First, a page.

This thesis proposes a connection between Indigenous and Western consensual conflict processing in that the practice of Western conflict transformation is based on a worldview similar to that of Indigenous consensual conflict processing. The third literature review chapter identifies the central characteristics of Western conflict transformation to be: a paradigm of interconnectedness; emphasis on relationship and process; holistic experience; and expanded conceptualisations of time. 

The author suggests that this thesis serves as an example of conflict transformation in and of itself in that it creates a synthesis on several levels: it integrates Indigenist and emergent Western epistemologies and methodologies; it proposes a synthesis of Aboriginal and non-Indigenous participants' experiences of conflict transformation; and it explores the interconnections between Western conflict transformation and the ethnopraxis discussed m the findings chapters.

In the methodology section, the author describes this research project's emphasis on story, maintaining that use of story in data collection and analysis bridges both Indigenous and Western epistemologies. Use of story as a research method supports interconnections between personal experience and the web of larger experience and meaning.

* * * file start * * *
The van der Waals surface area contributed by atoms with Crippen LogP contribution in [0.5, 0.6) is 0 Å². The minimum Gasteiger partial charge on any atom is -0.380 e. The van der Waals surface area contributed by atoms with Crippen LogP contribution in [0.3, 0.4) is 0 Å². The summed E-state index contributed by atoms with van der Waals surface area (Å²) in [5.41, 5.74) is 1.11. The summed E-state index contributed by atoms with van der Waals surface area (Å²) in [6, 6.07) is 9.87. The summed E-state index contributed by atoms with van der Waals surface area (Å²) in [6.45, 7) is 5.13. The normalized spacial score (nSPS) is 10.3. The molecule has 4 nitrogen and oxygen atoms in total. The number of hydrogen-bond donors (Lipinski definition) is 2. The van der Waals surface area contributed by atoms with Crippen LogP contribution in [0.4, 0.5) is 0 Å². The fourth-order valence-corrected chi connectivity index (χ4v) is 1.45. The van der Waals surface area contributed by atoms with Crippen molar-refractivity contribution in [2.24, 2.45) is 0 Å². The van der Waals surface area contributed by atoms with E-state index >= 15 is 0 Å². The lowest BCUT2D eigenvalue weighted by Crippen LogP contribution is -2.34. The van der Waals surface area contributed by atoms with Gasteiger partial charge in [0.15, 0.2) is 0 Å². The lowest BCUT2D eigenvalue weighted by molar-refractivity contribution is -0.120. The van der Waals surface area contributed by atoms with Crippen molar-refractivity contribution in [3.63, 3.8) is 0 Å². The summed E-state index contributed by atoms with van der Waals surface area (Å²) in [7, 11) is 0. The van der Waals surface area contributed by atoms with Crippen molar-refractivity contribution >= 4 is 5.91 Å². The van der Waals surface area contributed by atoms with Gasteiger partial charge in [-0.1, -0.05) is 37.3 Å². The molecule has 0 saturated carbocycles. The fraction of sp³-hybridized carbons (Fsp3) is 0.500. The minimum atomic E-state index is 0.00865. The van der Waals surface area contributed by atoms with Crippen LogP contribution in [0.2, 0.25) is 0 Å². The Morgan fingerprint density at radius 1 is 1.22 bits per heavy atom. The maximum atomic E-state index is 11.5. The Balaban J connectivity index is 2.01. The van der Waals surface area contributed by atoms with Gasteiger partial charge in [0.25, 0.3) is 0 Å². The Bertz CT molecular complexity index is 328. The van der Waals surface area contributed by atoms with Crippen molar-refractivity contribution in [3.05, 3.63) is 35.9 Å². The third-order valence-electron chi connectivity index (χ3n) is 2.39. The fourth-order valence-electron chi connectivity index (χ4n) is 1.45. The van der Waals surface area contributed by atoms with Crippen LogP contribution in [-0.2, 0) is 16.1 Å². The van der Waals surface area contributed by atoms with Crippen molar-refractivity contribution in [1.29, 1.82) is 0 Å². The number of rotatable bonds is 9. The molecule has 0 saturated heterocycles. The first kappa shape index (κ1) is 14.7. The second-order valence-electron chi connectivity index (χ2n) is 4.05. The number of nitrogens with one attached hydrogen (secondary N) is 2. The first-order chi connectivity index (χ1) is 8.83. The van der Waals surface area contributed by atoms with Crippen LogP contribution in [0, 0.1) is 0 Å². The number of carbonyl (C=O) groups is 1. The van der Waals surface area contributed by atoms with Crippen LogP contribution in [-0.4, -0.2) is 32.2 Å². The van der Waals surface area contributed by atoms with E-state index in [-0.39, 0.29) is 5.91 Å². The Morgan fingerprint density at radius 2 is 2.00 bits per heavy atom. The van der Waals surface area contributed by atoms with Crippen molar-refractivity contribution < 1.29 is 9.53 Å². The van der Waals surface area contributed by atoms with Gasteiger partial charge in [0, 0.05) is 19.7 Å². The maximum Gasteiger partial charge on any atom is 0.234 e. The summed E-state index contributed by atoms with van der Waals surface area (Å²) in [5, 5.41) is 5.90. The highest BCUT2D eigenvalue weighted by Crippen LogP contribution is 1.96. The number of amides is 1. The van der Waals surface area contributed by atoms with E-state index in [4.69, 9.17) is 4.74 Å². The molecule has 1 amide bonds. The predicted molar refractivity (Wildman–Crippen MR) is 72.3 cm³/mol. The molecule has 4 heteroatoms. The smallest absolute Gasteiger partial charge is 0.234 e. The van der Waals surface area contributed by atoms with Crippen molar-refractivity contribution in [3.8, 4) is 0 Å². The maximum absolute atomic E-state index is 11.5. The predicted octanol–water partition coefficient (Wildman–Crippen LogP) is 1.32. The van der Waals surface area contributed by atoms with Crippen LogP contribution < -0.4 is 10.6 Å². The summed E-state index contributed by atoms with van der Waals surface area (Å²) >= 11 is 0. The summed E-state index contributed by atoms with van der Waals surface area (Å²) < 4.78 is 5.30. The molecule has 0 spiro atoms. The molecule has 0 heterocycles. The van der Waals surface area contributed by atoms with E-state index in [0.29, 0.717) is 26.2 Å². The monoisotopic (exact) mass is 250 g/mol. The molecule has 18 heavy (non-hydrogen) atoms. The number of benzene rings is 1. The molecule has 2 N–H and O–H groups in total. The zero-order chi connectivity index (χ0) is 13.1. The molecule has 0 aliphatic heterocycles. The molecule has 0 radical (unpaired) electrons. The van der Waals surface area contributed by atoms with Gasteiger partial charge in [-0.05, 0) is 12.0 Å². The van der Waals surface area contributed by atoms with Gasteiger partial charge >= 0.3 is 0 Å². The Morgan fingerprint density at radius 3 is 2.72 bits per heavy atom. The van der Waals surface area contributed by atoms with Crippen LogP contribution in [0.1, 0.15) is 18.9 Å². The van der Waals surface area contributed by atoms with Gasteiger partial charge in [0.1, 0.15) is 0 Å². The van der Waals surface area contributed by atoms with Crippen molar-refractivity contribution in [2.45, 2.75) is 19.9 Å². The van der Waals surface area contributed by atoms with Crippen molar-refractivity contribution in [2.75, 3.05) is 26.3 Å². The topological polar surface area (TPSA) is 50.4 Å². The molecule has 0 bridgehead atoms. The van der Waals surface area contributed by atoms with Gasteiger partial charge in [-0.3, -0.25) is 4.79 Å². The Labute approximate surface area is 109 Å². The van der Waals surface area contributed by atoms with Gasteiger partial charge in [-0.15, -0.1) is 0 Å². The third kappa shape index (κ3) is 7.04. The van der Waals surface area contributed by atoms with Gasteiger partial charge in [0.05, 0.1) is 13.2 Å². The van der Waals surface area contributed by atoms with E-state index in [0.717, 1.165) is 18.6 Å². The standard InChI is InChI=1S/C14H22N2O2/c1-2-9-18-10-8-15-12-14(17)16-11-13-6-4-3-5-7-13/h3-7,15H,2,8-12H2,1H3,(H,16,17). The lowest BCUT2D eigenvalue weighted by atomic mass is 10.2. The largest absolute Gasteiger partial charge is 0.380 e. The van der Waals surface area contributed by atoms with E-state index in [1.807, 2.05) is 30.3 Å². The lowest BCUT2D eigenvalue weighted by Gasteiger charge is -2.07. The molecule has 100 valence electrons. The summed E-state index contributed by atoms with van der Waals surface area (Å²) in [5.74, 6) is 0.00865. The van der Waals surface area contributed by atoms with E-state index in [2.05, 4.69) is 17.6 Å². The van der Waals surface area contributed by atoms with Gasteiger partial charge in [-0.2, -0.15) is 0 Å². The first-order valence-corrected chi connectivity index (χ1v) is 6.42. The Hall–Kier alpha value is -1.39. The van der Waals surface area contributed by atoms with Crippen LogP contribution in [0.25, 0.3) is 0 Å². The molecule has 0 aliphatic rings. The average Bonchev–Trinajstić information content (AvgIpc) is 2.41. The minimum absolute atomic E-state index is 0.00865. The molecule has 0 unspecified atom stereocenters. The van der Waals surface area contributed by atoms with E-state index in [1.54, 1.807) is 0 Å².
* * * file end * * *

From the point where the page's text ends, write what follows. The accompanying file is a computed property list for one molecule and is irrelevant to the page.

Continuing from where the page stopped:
The methodology of Interconnected Knowing utilised in this research is designed to support both Indigenist and emergent Western epistemologies in that: it is based on a paradigm of interconnectedness; focuses on processes and relationships rather than technique; involves expanded concepts of data; and integrates intellectual, emotional, bodily and spiritual aspects of experience.

The findings chapters demonstrate that conflict transformation between Aboriginal and non-Indigenous Australians involves a complex web of interconnected projects and programs designed to implement long term positive social change. The author discusses the ways in which the practices of colonisation have silenced Indigenous knowledge and practice of conflict transformation. Rather than drawing solely on literature, the author has focused on ethnopraxis, participants' experience of transforming conflict between Indigenous and non- Indigenous Australians. This thesis increases current knowledge regarding ethnoconflict theory and practice.